link to briefings documents at magnacartaplus.org
 

Magna Carta Plus News

back to magnacartaplus.org index page
orientation to the news at MagnaCartaPlus.org

short briefing dcuments at MagnaCartaPlus.org

This page provides occasional items, linked to the original articles, as we attempt to keep up with the rapidly changing situation on civil liberties.
Archive of old news service:
2002 - 2004

1st Jan to 9th Sept 2005

Google
 
Web magnacartaplus.org

Bowland Dairy Farms, the EU and the rule of law

I’ve been meaning to cover this story for ages, because it suggests that the rule of law in the EU can be brushed aside by the European Commission, who have ignored a ruling of the European Court of Justice.

Tim Worstall reported on the case of Bowland Dairy Farms here and here, citing Christopher Booker’s story in the Telegraph.

In summary, Bowland Dairy Farms, an £8million per year business selling curd cheese to five EU countries, was visited on June 12th 2006 by officials from the European Commission’s Food and Veterinary Office (FVO). After a 90 minute look through the farm’s paperwork, they claimed that the milk in the curd cheese broke EU regulations on anti-biotic residues and issued a “rapid alert notice” that the farm’s products were unsafe.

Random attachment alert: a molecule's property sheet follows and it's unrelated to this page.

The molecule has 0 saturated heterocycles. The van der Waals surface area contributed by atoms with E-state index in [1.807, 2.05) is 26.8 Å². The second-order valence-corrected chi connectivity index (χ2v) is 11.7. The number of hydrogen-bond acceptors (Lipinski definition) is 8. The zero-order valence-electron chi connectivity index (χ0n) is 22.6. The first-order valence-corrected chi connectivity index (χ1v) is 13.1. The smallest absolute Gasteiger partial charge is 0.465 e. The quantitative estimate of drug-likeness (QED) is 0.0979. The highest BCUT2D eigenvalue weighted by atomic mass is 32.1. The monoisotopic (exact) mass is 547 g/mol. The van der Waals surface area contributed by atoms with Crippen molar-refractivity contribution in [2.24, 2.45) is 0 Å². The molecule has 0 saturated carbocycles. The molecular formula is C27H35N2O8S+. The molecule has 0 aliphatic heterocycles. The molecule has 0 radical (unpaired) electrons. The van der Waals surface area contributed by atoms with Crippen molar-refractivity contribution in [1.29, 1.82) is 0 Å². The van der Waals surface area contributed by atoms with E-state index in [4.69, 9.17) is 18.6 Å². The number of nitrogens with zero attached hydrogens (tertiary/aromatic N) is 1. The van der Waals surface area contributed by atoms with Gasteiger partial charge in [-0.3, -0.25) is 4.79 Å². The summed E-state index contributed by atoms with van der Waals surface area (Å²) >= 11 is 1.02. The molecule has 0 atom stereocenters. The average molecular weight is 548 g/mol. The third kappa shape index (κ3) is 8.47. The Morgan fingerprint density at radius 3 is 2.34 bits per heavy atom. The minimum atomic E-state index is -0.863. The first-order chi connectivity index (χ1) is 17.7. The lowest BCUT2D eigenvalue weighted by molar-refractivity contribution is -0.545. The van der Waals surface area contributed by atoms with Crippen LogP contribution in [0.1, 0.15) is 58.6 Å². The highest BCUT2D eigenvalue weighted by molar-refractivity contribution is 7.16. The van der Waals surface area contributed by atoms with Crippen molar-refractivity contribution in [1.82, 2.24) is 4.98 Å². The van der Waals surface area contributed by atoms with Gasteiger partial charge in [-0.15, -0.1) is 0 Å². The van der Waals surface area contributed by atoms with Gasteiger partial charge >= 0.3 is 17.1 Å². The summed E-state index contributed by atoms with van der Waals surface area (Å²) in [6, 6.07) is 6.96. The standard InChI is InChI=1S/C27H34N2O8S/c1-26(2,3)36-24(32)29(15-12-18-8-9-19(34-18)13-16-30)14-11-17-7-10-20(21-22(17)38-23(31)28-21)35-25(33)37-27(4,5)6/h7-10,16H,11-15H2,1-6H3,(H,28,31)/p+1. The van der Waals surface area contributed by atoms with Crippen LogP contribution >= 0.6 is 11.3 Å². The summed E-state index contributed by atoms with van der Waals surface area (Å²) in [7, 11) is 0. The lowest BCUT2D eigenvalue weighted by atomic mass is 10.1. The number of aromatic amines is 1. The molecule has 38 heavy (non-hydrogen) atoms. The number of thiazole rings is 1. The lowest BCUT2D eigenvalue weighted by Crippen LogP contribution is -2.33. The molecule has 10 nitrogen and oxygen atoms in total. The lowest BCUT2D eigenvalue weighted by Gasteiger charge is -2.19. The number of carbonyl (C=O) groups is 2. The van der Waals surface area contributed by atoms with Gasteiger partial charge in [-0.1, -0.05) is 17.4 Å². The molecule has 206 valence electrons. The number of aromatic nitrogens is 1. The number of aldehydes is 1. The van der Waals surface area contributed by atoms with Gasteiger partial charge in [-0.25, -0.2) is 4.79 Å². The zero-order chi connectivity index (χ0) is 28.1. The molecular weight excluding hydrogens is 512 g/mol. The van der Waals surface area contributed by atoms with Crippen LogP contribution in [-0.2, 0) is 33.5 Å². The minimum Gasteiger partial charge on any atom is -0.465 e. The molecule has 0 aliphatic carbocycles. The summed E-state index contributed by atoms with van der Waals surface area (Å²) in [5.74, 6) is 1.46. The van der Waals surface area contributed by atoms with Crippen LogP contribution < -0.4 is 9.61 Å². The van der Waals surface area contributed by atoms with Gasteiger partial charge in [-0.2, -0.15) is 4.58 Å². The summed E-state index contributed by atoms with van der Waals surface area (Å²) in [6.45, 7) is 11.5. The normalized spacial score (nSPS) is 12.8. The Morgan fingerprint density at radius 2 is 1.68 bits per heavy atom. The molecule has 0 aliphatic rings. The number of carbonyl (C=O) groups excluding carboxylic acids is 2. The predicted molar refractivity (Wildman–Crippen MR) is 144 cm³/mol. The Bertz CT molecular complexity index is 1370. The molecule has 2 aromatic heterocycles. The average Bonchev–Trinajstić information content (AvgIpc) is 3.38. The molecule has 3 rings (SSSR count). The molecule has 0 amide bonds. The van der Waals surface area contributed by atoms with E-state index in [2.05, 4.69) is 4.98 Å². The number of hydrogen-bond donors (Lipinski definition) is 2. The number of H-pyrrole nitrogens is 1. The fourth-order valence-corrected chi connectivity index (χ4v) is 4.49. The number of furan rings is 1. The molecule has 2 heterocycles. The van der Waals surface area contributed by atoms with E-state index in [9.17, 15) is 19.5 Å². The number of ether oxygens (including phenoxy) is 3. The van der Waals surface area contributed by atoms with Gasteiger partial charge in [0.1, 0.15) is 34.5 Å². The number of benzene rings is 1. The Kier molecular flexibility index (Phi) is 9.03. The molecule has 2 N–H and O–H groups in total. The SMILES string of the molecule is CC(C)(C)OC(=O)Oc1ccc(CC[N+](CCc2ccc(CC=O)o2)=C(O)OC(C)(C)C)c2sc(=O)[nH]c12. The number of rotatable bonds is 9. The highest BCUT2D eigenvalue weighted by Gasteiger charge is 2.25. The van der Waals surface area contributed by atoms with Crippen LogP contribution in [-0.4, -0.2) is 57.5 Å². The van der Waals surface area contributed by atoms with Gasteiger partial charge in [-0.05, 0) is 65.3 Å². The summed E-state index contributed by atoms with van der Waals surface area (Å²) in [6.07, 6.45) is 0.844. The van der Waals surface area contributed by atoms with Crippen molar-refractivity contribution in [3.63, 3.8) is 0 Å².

The UK’s Food Standards Authority (FSA) subsequently did an inspection and disagreed, and allowed production to resume. However the FVO insisted the milk did not comply with EU rules, to which the FSA responded that the FVO inspectors were confused over which type of milk was being used. The FSA made a statement to all EU members that there was no evidence of contaminated milk being used and that the cheese was perfectly safe to use. The Commission appended its own negative comments to this statement and maintained the ban.

Bowland Dairy Farms took the FVO to the European Court of Justice (ECJ), the highest court in the EU and supposedly the ultimate arbiter of EU law. On Sept 8th, after considering the case the ECJ found completely in Bowland Dairy Farms’ favour, and ordered the Commission to withdraw its statement about the farm and the ban. The Commission refused twice, and the ECJ ordered the Commission to stand aside on September 12th. The Commission tried to append a statement to the court order saying they’d merely lost on a technicality, and the judge order this to be removed.